Roaming The Heart of Historic Istanbul

The heart of historic Istanbul is called Sultanahmet. It’s got the Ayasofya, the Blue Mosque, and the site of the Roman Hippodrome.

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It’s also got about a jillion tourists, and half a jillion shops catering to tourists. Though when we were there (in December and January), the crowds weren’t bad.

Street view of the Bosphorus.
Street view of the Bosphorus.

And Sultanahmet is not Turkish Disneyland. It seems to have a fair amount of ordinary life going on, along with the historic sites, the hotels, and the carpet stores. We enjoyed wandering the streets here, as we did in other parts of Istanbul.

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There are a number of wooden buildings that look like they could use some fixing up.

2009-12-24 07.12.17Though some sported some pretty nice carvings.

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Most buildings are in much better shape, and I’m sure many are insanely expensive. Balconies and windows with fancy metalwork are commonplace.

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There are newer buildings built right up against centuries-old fortifications.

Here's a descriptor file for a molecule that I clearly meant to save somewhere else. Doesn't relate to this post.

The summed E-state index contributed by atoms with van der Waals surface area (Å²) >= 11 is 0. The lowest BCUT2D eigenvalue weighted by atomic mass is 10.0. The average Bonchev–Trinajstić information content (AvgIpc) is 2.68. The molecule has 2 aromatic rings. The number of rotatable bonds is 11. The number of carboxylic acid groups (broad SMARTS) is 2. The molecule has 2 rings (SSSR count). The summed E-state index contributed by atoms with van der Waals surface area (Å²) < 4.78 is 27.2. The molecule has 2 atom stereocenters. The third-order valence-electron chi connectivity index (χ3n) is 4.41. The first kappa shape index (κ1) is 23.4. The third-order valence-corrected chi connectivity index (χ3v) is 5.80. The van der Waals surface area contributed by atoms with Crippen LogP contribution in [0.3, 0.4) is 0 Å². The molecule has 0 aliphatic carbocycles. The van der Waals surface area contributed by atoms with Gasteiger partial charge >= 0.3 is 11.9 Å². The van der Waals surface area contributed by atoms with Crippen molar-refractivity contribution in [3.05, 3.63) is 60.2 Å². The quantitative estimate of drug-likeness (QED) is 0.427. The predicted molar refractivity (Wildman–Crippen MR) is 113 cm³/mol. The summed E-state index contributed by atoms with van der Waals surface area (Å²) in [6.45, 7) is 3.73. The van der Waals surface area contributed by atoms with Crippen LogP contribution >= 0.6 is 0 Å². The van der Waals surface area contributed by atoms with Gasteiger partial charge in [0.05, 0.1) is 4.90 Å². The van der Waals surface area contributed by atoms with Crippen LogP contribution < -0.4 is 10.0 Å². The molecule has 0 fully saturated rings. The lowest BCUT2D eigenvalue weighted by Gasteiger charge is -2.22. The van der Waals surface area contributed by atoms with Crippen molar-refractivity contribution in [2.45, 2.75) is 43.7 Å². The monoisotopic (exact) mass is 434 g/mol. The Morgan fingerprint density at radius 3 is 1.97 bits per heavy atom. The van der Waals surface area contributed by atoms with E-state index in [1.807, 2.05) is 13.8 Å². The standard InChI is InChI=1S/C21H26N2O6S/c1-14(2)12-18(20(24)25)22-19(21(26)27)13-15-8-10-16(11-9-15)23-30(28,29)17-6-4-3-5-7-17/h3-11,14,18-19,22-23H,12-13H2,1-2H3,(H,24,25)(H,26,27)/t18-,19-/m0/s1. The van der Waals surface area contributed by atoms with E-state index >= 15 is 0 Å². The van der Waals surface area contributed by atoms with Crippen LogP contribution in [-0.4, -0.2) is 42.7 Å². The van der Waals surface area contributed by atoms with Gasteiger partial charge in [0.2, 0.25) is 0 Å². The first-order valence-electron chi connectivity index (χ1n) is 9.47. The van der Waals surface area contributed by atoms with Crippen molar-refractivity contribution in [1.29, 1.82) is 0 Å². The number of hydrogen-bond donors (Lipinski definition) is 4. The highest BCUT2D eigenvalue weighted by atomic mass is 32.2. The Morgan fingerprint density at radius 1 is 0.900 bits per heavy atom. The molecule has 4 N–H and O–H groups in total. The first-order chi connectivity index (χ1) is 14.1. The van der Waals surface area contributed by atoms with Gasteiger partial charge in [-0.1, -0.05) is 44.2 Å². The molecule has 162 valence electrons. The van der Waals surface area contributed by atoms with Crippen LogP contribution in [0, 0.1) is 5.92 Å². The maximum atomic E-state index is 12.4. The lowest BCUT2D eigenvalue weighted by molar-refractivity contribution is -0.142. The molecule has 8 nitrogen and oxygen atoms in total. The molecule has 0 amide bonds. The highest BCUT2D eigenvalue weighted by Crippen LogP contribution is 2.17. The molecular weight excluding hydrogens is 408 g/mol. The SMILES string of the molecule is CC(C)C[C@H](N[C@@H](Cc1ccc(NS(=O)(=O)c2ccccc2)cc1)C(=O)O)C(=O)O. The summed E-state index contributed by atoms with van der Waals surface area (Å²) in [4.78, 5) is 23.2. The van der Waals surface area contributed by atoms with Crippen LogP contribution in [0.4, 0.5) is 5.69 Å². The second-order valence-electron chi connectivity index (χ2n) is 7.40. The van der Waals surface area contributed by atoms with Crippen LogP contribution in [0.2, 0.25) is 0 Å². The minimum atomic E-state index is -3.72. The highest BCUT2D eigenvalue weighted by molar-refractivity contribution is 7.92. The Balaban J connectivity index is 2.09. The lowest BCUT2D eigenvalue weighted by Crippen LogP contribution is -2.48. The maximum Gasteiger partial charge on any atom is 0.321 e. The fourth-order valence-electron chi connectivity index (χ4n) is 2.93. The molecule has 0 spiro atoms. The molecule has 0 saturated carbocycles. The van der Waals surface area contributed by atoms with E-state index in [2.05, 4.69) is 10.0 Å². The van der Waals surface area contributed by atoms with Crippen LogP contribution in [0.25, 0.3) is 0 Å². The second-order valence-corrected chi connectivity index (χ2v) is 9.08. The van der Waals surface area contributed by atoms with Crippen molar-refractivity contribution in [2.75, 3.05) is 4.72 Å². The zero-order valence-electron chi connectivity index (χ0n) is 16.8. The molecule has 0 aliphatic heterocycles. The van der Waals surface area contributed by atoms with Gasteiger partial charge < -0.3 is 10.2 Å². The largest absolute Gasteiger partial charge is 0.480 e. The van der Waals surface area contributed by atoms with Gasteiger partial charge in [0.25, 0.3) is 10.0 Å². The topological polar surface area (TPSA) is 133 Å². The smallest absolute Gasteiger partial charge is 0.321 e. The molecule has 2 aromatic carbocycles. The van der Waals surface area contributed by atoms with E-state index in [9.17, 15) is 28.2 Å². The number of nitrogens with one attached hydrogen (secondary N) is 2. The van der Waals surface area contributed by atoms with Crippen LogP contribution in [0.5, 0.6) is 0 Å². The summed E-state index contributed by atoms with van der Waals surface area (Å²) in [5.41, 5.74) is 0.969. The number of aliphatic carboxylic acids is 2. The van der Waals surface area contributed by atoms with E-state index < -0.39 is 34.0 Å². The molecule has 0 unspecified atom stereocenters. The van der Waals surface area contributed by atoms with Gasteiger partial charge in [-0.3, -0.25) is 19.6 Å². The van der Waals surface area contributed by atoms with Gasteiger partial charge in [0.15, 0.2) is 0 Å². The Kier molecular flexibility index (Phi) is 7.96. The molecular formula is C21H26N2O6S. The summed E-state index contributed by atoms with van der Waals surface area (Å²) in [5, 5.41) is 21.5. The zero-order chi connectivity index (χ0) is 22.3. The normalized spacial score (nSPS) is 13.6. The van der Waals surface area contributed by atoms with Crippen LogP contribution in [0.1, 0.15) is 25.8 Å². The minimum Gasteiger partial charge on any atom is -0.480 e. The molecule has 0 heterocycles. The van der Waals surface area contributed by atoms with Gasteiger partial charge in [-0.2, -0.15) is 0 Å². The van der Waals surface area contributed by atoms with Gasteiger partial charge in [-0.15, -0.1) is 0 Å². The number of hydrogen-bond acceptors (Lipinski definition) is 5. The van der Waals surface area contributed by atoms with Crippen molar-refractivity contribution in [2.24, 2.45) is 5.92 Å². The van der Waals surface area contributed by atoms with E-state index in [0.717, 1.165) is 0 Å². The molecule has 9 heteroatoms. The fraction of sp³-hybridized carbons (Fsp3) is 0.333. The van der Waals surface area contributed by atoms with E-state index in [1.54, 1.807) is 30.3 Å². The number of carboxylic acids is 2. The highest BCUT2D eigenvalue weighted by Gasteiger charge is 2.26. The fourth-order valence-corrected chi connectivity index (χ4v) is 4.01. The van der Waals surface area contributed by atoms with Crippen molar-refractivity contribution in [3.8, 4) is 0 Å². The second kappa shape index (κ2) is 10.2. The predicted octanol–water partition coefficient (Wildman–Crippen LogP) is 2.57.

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Not all the shops are for tourists.

Man selling simmits, a sort of Turkish bagel.
Man selling simmits, sort of a Turkish bagel and very delicious.
Tea vendor.
Tea vendor.

As in all of Istanbul, street vendors are a ubiquitous part of the scene.

The Serpent Column.
The Serpent Column.

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Carving from the xxaldsf
Carving from the Theodosius Obelisk

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Sultanahmet Square is on the site of the old Roman Hippodrome. Among other things, we saw the Serpent Column and the Theodosius Obelisk, both about 17 centuries years old.

Another street view of the Bosphorus.
Another street view of the Bosphorus.

Walking around, you frequently catch glimpses of the Bosphorus with its many ships.

Istanbul is a very large and very remarkable city, I’ll do several more posts about our experiences there.

42 Comments on “Roaming The Heart of Historic Istanbul”

  1. Not surprised to see hotel signs in English, but even the historic markers include English. Thanks, Turkey!

    Interesting that they use A.D., not a year based on when Muhammad fled Mecca. I wonder if they are switching to the less-Christian-oriented system of “B.C.” and “B.C.E.” that is becoming more common in the United States.

    • I avoided getting people in my photos for the most part. I was never uncomfortable on the street in Istanbul. In the south in a small town, there were more women with head scarves and men sitting in groups at cafes, but there were always women about, and always comfortable.

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